Bayit Yehudi ordered to stop giving out fruit for Tu B'Shvat

The Central Election Committee chairman Justice Salim Joubran issued a temporary injunction.

February 4, 2015 10:44
1 minute read.
Bayit Yehudi fruit basket for Tu B'Shvat

Bayit Yehudi fruit basket for Tu B'Shvat. (photo credit: TWITTER)


Dear Reader,
As you can imagine, more people are reading The Jerusalem Post than ever before. Nevertheless, traditional business models are no longer sustainable and high-quality publications, like ours, are being forced to look for new ways to keep going. Unlike many other news organizations, we have not put up a paywall. We want to keep our journalism open and accessible and be able to keep providing you with news and analyses from the frontlines of Israel, the Middle East and the Jewish World.

As one of our loyal readers, we ask you to be our partner.

For $5 a month you will receive access to the following:

  • A user experience almost completely free of ads
  • Access to our Premium Section
  • Content from the award-winning Jerusalem Report and our monthly magazine to learn Hebrew - Ivrit
  • A brand new ePaper featuring the daily newspaper as it appears in print in Israel

Help us grow and continue telling Israel’s story to the world.

Thank you,

Ronit Hasin-Hochman, CEO, Jerusalem Post Group
Yaakov Katz, Editor-in-Chief

UPGRADE YOUR JPOST EXPERIENCE FOR 5$ PER MONTH Show me later Don't show it again

Central Elections Committee chairman Justice Salim Joubran issued an injunction against Bayit Yehudi giving out dried fruit in honor of Tu Bishvat Wednesday, saying doing so breaks the law.

Following a complaint from a Rami Cohen of Jerusalem, Joubran ruled that the Tu Bishvat packages violate an article of the Election Law.

Be the first to know - Join our Facebook page.

According to the law, ”Election campaigning cannot be accompanied by entertainment shows, including appearances by artists, instruments, singing, showing films and carrying torches.

Election campaigning cannot include giving gifts, and, with the exception of events in private homes, cannot be connected to giving out food or drink.”

The Bayit Yehudi’s Facebook page featured a post on Tuesday evening with a photo of candidate Bezalel Smotrich and young volunteers at an intersection, with the text: “Loving Israel is back in style!” The post describes the volunteers’ efforts in giving out thousands of dried fruit packages with a Tu Bishvat poem and the Bayit Yehudi logo on the label in Jerusalem, Petah Tikva, Tel Aviv, Safed, Afula, Ramat Gan, Givatayim, Kiryat Ono, Judea, Samaria and Binyamin.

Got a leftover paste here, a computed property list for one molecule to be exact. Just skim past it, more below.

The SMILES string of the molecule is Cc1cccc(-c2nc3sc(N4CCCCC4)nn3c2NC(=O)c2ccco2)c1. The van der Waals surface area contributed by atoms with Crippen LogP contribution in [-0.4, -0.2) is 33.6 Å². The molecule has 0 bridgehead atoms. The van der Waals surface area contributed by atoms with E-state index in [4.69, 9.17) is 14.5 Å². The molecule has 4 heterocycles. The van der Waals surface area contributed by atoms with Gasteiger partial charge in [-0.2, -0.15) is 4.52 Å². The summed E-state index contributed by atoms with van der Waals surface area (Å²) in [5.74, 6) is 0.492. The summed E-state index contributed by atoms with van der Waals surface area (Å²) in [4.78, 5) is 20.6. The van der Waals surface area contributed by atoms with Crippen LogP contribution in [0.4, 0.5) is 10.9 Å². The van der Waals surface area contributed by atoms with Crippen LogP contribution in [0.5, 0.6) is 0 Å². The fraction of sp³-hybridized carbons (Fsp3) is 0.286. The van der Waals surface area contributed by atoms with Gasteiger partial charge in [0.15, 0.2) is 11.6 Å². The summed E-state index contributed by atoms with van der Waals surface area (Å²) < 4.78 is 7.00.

Cohen wrote that giving out the dried fruit is meant to convince the public to vote for Bayit Yehudi, “raising suspicion that this is an election bribe according to the law,” as the Election Law states a bribe can be made with “money, something worth money, a service or other benefit.”

Joubran wrote in his decision that the purpose of not allowing parties to give out gifts is to preserve the election’s integrity, but he deliberated as to whether or not dried fruit fall under that category.

“My conclusion is that the set of dried fruit, which is the topic of the petition, despite its low price, is a gift, and as such, this is prohibited election campaigning through giving gifts,” he wrote.

Earlier this week, Shas distributed pitas stamped with the words “[Yesh Atid leader Yair] Lapid is concerned with sushi; we are concerned with bread,” to imply that he does not care about the poor.

However, the Central Elections Committee said no one filed a complaint about Shas as of Wednesday.

Related Content

Gideon Sa'ar
March 24, 2015
Sa'ar says national unity government is 'still on the table'